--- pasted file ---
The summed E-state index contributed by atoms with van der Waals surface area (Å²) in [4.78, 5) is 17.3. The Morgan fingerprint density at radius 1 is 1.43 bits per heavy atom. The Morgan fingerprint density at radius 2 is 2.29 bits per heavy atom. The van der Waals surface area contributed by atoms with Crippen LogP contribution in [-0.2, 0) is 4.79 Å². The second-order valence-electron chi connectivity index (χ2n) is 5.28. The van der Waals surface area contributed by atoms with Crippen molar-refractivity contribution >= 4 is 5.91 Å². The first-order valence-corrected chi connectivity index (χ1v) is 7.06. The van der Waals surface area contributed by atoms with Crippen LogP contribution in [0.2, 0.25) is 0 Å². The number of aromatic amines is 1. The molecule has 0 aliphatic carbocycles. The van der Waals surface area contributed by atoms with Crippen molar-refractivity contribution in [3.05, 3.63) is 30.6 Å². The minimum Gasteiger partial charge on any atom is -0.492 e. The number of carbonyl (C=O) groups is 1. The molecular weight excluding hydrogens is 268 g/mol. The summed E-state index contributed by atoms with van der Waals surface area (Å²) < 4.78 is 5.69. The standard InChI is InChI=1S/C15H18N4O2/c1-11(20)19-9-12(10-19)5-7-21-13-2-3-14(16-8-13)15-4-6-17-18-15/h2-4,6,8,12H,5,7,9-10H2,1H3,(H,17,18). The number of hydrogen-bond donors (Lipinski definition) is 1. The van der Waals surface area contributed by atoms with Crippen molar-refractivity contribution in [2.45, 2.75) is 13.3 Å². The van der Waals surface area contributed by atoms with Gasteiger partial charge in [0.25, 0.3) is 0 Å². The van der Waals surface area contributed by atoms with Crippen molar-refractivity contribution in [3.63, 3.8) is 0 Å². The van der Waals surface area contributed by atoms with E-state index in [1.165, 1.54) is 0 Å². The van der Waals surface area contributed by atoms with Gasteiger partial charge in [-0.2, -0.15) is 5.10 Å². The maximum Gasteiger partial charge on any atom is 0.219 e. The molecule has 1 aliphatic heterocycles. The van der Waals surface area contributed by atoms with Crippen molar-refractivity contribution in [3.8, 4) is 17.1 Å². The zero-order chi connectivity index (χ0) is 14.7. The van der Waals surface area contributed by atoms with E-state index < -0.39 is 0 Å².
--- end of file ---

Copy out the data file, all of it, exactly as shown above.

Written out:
The summed E-state index contributed by atoms with van der Waals surface area (Å²) in [4.78, 5) is 17.3. The Morgan fingerprint density at radius 1 is 1.43 bits per heavy atom. The Morgan fingerprint density at radius 2 is 2.29 bits per heavy atom. The van der Waals surface area contributed by atoms with Crippen LogP contribution in [-0.2, 0) is 4.79 Å². The second-order valence-electron chi connectivity index (χ2n) is 5.28. The van der Waals surface area contributed by atoms with Crippen molar-refractivity contribution >= 4 is 5.91 Å². The first-order valence-corrected chi connectivity index (χ1v) is 7.06. The van der Waals surface area contributed by atoms with Crippen LogP contribution in [0.2, 0.25) is 0 Å². The number of aromatic amines is 1. The molecule has 0 aliphatic carbocycles. The van der Waals surface area contributed by atoms with Crippen molar-refractivity contribution in [3.05, 3.63) is 30.6 Å². The minimum Gasteiger partial charge on any atom is -0.492 e. The number of carbonyl (C=O) groups is 1. The molecular weight excluding hydrogens is 268 g/mol. The summed E-state index contributed by atoms with van der Waals surface area (Å²) < 4.78 is 5.69. The standard InChI is InChI=1S/C15H18N4O2/c1-11(20)19-9-12(10-19)5-7-21-13-2-3-14(16-8-13)15-4-6-17-18-15/h2-4,6,8,12H,5,7,9-10H2,1H3,(H,17,18). The number of hydrogen-bond donors (Lipinski definition) is 1. The van der Waals surface area contributed by atoms with Crippen molar-refractivity contribution in [2.45, 2.75) is 13.3 Å². The van der Waals surface area contributed by atoms with Gasteiger partial charge in [0.25, 0.3) is 0 Å². The van der Waals surface area contributed by atoms with Crippen molar-refractivity contribution in [3.63, 3.8) is 0 Å². The van der Waals surface area contributed by atoms with E-state index in [1.165, 1.54) is 0 Å². The van der Waals surface area contributed by atoms with Gasteiger partial charge in [-0.2, -0.15) is 5.10 Å². The maximum Gasteiger partial charge on any atom is 0.219 e. The molecule has 1 aliphatic heterocycles. The van der Waals surface area contributed by atoms with Crippen molar-refractivity contribution in [3.8, 4) is 17.1 Å². The zero-order chi connectivity index (χ0) is 14.7. The van der Waals surface area contributed by atoms with E-state index < -0.39 is 0 Å².